You’ve most likely had constipation at some point in your life. If the condition persists or includes significant pain or bleeding, you should consult your doctor, since these symptoms may indicate a more serious digestive disorder. However, constipation is usually merely a warning that your diet needs more fiber and, most likely, more liquids. High-fiber foods for constipation
The National Academies of Sciences, Engineering, and Medicine recommend that women between the ages of 31 and 50 consume at least 25 grams (g) of fiber per day, while males between the ages of 31 and 50 consume around 38 g. And as we become older, our fiber needs decrease: Women over the age of 51 require approximately 21 g of fiber per day., while men should get at least 30 g. Getting adequate fiber has long been known to play an important role in maintaining weight and helping prevent obesity.
If you need to increase your fiber consumption, do it gradually to avoid bloating. According to Charlene Prather, MD, MPH, a professor of internal medicine in the division of gastroenterology and hepatology at Saint Louis University School of Medicine in St. Louis, “you don’t want to jump from consuming 10 g of fiber a day to 25 g.” Also, while adding more fiber-rich foods to your diet, drink enough of water to help the fiber pass through your digestive tract effectively.
Good sources of fiber are
- whole grains, such as whole wheat bread and pasta, oatmeal, and bran flake cereals
- legumes, such as lentils, black beans, kidney beans, soybeans, and chickpeas
- fruits, such as berries, apples with the skin on, oranges, and pears
- vegetables, such as carrots, broccoli, green peas, and collard greens
- nuts, such as almonds, peanuts, and pecans
Plenty of water
To help the fiber work better, consume water and other liquids such as naturally sweetened fruit and vegetable juices and clear soups. This modification should soften and make your stools easier to pass.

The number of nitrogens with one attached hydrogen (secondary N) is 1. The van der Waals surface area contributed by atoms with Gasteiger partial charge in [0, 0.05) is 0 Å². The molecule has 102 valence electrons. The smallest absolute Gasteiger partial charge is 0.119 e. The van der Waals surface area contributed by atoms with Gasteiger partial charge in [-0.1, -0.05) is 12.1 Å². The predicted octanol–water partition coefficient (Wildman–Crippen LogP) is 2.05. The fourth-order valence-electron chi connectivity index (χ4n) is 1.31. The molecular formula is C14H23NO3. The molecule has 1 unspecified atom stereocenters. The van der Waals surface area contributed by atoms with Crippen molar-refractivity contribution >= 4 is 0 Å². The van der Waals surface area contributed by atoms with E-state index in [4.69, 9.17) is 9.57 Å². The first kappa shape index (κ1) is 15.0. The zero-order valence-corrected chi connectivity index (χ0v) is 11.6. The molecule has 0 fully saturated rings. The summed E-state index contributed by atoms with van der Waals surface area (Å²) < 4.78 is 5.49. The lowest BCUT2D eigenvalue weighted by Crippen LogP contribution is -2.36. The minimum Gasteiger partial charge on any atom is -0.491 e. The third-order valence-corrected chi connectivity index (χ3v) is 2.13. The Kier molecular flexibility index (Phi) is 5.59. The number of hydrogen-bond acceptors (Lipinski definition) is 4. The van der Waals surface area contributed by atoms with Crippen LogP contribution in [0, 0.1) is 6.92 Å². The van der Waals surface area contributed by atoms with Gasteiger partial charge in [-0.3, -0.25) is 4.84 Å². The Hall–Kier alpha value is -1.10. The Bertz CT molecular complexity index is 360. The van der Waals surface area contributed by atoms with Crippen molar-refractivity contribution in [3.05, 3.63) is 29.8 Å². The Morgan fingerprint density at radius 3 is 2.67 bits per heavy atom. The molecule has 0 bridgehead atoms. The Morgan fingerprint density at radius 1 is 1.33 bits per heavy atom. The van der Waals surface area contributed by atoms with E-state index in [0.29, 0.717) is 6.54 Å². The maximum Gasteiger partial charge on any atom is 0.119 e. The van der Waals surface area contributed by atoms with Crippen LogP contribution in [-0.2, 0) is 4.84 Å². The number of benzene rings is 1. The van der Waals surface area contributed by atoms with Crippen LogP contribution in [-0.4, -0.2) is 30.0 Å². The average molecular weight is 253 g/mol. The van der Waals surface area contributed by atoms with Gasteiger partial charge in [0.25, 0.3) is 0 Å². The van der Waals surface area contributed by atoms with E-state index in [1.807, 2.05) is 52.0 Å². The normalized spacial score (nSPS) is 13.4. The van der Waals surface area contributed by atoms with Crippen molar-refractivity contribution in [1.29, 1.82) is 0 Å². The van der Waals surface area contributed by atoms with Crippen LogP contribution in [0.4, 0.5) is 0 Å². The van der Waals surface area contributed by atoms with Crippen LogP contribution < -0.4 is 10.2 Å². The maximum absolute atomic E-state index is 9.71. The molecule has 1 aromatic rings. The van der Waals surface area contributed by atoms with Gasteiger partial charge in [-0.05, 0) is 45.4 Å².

Drinking plenty of water and other liquids is another way to stay hydrated. Staying hydrated is beneficial to your overall health and can help you avoid constipation. Inquire with a healthcare practitioner about how much liquid you should drink each day based on your size, health, activity level, and location.
Prunes, or dried plums, are a popular natural cure for constipation.
They have high fiber content, with roughly 3 grams of fiber in every 1/4 cup (40-gram) serving. This amounts to 12% of the American Heart Association’s recommended daily fiber intake (RDI) (2 trusted sources, 3 trusted sources).
Prunes’ insoluble fiber, cellulose, increases the quantity of water in the stool, which might add heft. Meanwhile, in the colon, the soluble fiber in prunes is fermented to form short-chain fatty acids, which can further increase stool weight (4 Trusted Source).
Prunes also have sorbitol in them. This sugar alcohol is poorly absorbed by the body, causing water to be drawn into the colon and causing a laxative effect in some persons (4Trusted Source, 5Trusted Source).
Finally, prunes contain phenolic chemicals that promote the growth of good intestinal microorganisms. This is thought to contribute to their laxative action (4Trusted Source).
In an older research of 40 persons with chronic constipation, eating 3.5 ounces (100 grams) of prunes per day significantly improved stool frequency and consistency when compared to psyllium, a form of dietary fiber (6Trusted Source).
You can enjoy prunes on your own or in salads, cereals, oatmeal, baked goods, smoothies, and savory stews. High-fiber foods for constipation
Apples contain a lot of fiber. In reality, one medium apple (approximately 200 kilos) with the skin on has 4.8 grams of fiber, which is 19% of the RDI (7Trusted Source).